“Eran Rolnik’s work is a story of psychoanalysis and a story of Israel. Unsparing in intellectual honesty Freud in Zion exemplifies the project undertaken as the name ‘psychoanalysis’. Great works of history are always moving. Recollections of things past is inevitably a matter of intense passion redolent with spiritual potential. We return to Freud many times, but Rolnik has us return to psychoanalysis as it moved East, a deeply compelling reading of the migration of ideas.”
“A rare combination of historiographic discipline and deep grasp of psychoanalytic thinking. This work is a significant contribution to analysts’ increasing their knowledge of how their specific institutions developed and how science in general unfolds.”
“One of the best books on the history of psychoanalysis that has been written in the last twenty years. Everybody interested in the history of psychoanalysis and in the cultural and social role that our discipline can play in the world should read and make use of this book.”
“ ‘Know thyself’ is a Greek injunction. The Jews countered it with a different one that could be phrased ‘Learn thy God’. When manifestly secular Jews such as Freud and his colleagues adopted the Greek ideal and meticulously developed around it an original theory and practice, the question of their Jewish identities did not remain external to their activity. Dr Eran Rolnik has written a wonderfully valuable book about the way these two ideals play off against one another. The reader of his original and inspired study will come to understand why psychoanalysis still plays an important role in current Israeli experience.’”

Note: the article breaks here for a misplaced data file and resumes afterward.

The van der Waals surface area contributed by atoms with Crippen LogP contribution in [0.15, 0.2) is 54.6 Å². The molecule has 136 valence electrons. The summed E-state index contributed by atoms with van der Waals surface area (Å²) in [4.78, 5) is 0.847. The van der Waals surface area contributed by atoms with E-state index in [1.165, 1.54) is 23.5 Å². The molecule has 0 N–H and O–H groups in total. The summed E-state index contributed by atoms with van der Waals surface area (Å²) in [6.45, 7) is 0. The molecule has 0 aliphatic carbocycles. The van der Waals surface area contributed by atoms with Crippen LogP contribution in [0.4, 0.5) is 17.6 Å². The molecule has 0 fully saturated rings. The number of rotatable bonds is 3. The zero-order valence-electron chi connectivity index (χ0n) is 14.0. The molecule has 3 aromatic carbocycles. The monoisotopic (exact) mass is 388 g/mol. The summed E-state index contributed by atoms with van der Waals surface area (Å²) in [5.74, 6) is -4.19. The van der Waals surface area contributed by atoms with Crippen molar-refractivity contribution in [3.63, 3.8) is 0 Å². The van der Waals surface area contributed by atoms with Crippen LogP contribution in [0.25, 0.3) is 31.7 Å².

"An exemplary work of scholarship. I have rarely come a cross a book that deserve the unqualified praise that Freud in Zion deserves."
"This great work is a must read for anyone who enjoys the history of psychiatry and psychoanalysis in particular. This fantastic study looks deeply into the shared history of psychoanalysis and conflicts of Jewish identity and helps readers to understand more of its continued impact."
"Rolnik is a breath of fresh air in psychoanalytic historiography: he steers a middle course between the official story and revisionism to give us a story that is alive and pulsing with passion and that holds the reader’s interest from beginning to end."
"An intriguing story of ideological and sociological development, interspersed with historical details anchored in papers and documents that sound familiar, but are really new and uncharted."
"A remarkably thorough historical research into the early formative years of the establishment of the new psychoanalytic society in Jerusalem…presented as embedded in the wider historical social and cultural context of Europe, Zionism, Israel and Jewish migration from central Europe, as well as in the development and spreading of psychoanalysis."
"Rolnik’s study is a brilliant example of (a) new line of thought precisely because in the story which he tells, it is impossible to differentiate between which aspects are from the history of Zionism, and which are from the history of Freud – in other words, where psychoanalysis starts and where the ‘new Hebrew culture’ ends, and vice versa. An innovative and thoughtful book.”
"What Rolnik tries to do is rich and valid. If only we had more such scholarly attempts to study the evolution of psychoanalytic thinking in various societies. Buy it. Read it."